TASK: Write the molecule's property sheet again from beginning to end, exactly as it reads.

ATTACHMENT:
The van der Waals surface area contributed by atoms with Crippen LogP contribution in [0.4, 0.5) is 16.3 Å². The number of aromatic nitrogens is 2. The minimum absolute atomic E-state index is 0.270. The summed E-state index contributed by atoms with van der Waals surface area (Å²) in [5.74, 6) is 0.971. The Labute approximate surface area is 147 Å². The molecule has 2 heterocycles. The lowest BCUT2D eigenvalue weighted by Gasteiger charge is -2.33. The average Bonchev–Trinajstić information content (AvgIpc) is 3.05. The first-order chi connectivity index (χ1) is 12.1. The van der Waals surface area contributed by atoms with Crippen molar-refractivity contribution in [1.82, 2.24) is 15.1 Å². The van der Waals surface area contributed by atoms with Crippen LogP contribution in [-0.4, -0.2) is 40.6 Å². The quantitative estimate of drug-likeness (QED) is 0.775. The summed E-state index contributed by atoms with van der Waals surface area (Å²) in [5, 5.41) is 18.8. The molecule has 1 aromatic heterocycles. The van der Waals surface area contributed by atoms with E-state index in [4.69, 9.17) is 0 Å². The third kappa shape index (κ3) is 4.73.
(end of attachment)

The van der Waals surface area contributed by atoms with Crippen LogP contribution in [0.4, 0.5) is 16.3 Å². The number of aromatic nitrogens is 2. The minimum absolute atomic E-state index is 0.270. The summed E-state index contributed by atoms with van der Waals surface area (Å²) in [5.74, 6) is 0.971. The Labute approximate surface area is 147 Å². The molecule has 2 heterocycles. The lowest BCUT2D eigenvalue weighted by Gasteiger charge is -2.33. The average Bonchev–Trinajstić information content (AvgIpc) is 3.05. The first-order chi connectivity index (χ1) is 12.1. The van der Waals surface area contributed by atoms with Crippen molar-refractivity contribution in [1.82, 2.24) is 15.1 Å². The van der Waals surface area contributed by atoms with Crippen LogP contribution in [-0.4, -0.2) is 40.6 Å². The quantitative estimate of drug-likeness (QED) is 0.775. The summed E-state index contributed by atoms with van der Waals surface area (Å²) in [5, 5.41) is 18.8. The molecule has 1 aromatic heterocycles. The van der Waals surface area contributed by atoms with E-state index in [4.69, 9.17) is 0 Å². The third kappa shape index (κ3) is 4.73.